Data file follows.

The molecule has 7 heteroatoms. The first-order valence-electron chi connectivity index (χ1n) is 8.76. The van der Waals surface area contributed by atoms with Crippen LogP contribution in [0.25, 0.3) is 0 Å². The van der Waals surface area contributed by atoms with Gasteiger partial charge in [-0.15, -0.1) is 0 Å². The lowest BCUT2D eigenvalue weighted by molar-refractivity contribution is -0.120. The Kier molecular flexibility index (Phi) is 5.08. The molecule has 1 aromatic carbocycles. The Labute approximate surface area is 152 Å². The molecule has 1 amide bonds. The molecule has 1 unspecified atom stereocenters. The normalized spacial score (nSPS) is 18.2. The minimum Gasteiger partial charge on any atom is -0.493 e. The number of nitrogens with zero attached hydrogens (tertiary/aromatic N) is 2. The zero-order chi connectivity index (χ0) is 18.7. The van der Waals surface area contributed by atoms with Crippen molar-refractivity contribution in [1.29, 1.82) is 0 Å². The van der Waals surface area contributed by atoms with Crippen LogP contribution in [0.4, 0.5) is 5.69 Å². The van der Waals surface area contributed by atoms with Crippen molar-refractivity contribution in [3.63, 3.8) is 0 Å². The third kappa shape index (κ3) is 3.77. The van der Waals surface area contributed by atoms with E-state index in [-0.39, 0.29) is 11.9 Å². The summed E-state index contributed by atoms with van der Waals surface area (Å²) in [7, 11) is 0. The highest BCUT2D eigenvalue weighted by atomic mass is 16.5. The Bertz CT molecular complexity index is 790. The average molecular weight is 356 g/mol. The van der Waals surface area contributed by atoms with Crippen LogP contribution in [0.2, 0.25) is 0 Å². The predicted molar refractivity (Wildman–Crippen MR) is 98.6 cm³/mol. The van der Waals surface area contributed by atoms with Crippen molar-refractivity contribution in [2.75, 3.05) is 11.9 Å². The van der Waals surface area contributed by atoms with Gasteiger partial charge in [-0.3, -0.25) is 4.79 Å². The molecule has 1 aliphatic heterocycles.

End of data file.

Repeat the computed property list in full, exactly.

The molecule has 7 heteroatoms. The first-order valence-electron chi connectivity index (χ1n) is 8.76. The van der Waals surface area contributed by atoms with Crippen LogP contribution in [0.25, 0.3) is 0 Å². The van der Waals surface area contributed by atoms with Gasteiger partial charge in [-0.15, -0.1) is 0 Å². The lowest BCUT2D eigenvalue weighted by molar-refractivity contribution is -0.120. The Kier molecular flexibility index (Phi) is 5.08. The molecule has 1 aromatic carbocycles. The Labute approximate surface area is 152 Å². The molecule has 1 amide bonds. The molecule has 1 unspecified atom stereocenters. The normalized spacial score (nSPS) is 18.2. The minimum Gasteiger partial charge on any atom is -0.493 e. The number of nitrogens with zero attached hydrogens (tertiary/aromatic N) is 2. The zero-order chi connectivity index (χ0) is 18.7. The van der Waals surface area contributed by atoms with Crippen molar-refractivity contribution in [1.29, 1.82) is 0 Å². The van der Waals surface area contributed by atoms with Crippen LogP contribution in [0.4, 0.5) is 5.69 Å². The van der Waals surface area contributed by atoms with Crippen molar-refractivity contribution in [3.63, 3.8) is 0 Å². The third kappa shape index (κ3) is 3.77. The van der Waals surface area contributed by atoms with E-state index in [-0.39, 0.29) is 11.9 Å². The summed E-state index contributed by atoms with van der Waals surface area (Å²) in [7, 11) is 0. The highest BCUT2D eigenvalue weighted by atomic mass is 16.5. The Bertz CT molecular complexity index is 790. The average molecular weight is 356 g/mol. The van der Waals surface area contributed by atoms with Crippen LogP contribution in [0.2, 0.25) is 0 Å². The predicted molar refractivity (Wildman–Crippen MR) is 98.6 cm³/mol. The van der Waals surface area contributed by atoms with Crippen molar-refractivity contribution in [2.75, 3.05) is 11.9 Å². The van der Waals surface area contributed by atoms with Gasteiger partial charge in [-0.3, -0.25) is 4.79 Å². The molecule has 1 aliphatic heterocycles.